As 3D printing technology crawls out from the darkened corners where basement hobbyists toil and comes into the light of ubiquity (and affordability), so has the market for 3D scanners.

It's one thing to have the ability to download and print the virtual thingamabobs of others, but it's another thing entirely to capture and manipulate all the thingamabobs of your very own!

Professional 3D scanners can cost several thousand dollars; however, a new wave for consumer-grade scanners is beginning to make its way to market. Makerbot, for example, recently introduced a desktop "Digitizer" scanner for $1400. And over the summer, UK-based Fuel3D initiated a blockbuster Kickstarter campaign to produce a handheld "point-and-shoot" 3D scanner, which the company eventually hopes to market for under a grand.

However, the biggest potential change in bringing 3D technology to the masses may be a new breakthrough from Microsoft's 3D Object Reconstruction and Recognition research team, which recently presented a technology that will allow anyone to scan in a 3D object using only a regular camera or tablet.

With a little help from the cloud

According to the researchers, the technology will work on any mobile device (with an RGB camera) in conjunction with their cloud-based software. Mega computational power is needed to transform 2D images into 3D renderings--however, the procedure can be outsourced to the cloud and thrown back to the device in "around half a minute."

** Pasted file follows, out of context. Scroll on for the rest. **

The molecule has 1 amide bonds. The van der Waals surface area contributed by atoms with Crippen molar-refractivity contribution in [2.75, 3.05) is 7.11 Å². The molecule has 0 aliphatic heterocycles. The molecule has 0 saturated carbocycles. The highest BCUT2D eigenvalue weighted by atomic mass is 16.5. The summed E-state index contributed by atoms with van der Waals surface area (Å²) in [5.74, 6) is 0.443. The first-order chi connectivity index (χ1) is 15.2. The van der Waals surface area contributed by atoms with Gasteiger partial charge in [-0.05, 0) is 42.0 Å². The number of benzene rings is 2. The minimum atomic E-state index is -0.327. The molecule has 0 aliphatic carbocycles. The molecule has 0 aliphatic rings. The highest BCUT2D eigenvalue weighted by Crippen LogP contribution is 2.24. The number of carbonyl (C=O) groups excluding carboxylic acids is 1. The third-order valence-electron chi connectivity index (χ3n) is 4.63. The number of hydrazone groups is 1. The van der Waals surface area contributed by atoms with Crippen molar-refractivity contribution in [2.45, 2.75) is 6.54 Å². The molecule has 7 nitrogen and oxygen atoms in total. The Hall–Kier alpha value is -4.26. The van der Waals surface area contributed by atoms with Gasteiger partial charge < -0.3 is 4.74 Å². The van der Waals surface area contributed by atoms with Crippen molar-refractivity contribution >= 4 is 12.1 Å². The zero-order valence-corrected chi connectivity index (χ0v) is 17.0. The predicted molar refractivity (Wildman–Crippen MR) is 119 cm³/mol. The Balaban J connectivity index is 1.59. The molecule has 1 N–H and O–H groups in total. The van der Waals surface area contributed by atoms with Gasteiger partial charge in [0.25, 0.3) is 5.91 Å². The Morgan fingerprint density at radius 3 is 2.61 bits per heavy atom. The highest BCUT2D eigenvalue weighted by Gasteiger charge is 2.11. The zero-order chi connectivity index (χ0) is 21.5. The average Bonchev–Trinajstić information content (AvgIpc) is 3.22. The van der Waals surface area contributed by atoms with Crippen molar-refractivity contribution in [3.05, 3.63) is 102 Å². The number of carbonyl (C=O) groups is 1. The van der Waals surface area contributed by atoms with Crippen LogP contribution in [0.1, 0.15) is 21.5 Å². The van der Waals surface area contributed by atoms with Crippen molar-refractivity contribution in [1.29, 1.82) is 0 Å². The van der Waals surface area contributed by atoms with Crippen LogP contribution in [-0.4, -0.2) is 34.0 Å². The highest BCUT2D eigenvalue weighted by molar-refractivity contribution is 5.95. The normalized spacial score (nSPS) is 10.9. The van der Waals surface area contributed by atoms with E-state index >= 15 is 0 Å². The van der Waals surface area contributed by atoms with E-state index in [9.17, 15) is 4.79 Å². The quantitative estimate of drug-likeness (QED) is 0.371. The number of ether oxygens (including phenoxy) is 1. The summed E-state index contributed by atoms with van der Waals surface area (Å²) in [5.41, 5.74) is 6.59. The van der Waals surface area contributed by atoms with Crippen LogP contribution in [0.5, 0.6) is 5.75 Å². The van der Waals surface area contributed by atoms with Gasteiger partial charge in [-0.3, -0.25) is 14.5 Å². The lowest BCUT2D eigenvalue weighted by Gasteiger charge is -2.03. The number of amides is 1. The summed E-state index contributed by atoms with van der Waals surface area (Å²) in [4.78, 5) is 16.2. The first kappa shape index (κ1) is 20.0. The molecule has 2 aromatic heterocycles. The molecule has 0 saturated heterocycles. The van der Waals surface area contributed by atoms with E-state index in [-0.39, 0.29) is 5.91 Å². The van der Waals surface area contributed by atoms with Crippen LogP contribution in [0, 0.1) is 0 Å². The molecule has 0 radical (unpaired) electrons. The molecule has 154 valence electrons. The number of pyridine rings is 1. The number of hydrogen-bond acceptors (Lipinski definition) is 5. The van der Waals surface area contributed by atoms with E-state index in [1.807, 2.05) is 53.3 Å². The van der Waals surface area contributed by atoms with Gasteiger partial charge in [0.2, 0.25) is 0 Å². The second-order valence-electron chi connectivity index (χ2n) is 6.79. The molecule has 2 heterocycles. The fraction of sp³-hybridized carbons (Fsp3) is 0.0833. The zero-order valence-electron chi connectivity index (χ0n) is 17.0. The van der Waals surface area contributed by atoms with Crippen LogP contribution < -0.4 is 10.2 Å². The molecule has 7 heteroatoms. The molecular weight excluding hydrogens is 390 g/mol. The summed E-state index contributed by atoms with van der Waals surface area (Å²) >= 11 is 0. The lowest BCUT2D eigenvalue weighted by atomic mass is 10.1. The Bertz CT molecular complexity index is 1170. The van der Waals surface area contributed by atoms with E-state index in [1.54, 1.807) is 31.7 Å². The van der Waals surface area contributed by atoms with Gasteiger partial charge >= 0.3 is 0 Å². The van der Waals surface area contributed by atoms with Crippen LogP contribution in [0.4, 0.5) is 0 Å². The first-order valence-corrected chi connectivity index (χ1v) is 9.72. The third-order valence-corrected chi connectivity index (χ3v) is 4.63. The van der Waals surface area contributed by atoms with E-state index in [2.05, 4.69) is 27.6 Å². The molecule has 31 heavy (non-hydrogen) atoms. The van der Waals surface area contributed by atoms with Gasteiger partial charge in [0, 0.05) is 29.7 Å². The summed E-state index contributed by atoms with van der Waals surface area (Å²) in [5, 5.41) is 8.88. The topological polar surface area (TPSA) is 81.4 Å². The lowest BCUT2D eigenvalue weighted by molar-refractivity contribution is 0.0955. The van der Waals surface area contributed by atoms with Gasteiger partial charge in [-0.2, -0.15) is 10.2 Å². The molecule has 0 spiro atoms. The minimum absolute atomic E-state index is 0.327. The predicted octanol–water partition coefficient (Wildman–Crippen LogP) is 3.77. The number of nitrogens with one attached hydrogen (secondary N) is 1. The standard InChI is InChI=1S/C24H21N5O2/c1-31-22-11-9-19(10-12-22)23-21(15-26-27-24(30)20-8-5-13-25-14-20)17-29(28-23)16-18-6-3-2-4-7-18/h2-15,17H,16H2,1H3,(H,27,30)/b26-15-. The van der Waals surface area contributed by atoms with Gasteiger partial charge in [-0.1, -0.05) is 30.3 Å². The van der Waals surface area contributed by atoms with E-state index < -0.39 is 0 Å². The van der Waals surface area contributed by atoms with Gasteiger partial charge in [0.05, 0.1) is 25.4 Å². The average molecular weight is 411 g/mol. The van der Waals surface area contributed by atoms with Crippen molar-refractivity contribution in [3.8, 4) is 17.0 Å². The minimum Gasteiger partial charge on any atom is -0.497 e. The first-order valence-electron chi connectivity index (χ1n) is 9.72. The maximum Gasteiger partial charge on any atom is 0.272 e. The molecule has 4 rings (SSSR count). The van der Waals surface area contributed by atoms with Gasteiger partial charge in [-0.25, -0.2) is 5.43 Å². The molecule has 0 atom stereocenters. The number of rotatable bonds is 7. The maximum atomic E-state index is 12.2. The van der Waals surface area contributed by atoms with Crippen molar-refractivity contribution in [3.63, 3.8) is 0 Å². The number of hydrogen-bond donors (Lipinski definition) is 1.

Unfortunately, Microsoft hasn't provided any examples from this new solution, so the quality or ease of the technology cannot be readily determined. (We have reached out for some examples of the technology and will update as soon as Microsoft gets back to us.)

However the concept of creating 3D models from 2D images has been successfully accomplished as you can see in this demo video from modeling software firm TriAyaam.

The video makes it seem that a bit of post-production work is necessary for this 2D to 3D solution. However it is possible that learned algorithmic chefs working in conjunction with robust cloud processors could knock a few steps from the process. But we should reiterate--all has yet to be demonstrated.

So, what does this potential new 3D scanner revolution mean? Beyond printers, 3D scanners would give amateur video-game designers and other digital artists the ability to transfer the places, objects, and faces of the people around them into the virtual domain.

Regardless of how this 3D-scanning technology comes about, there's a good chance the future will be filled with creepy gifts that incorporate your likeness as well as with eerily specific video games. There will probably be lots of good stuff too, but mostly expect creepy gifts and weird video games.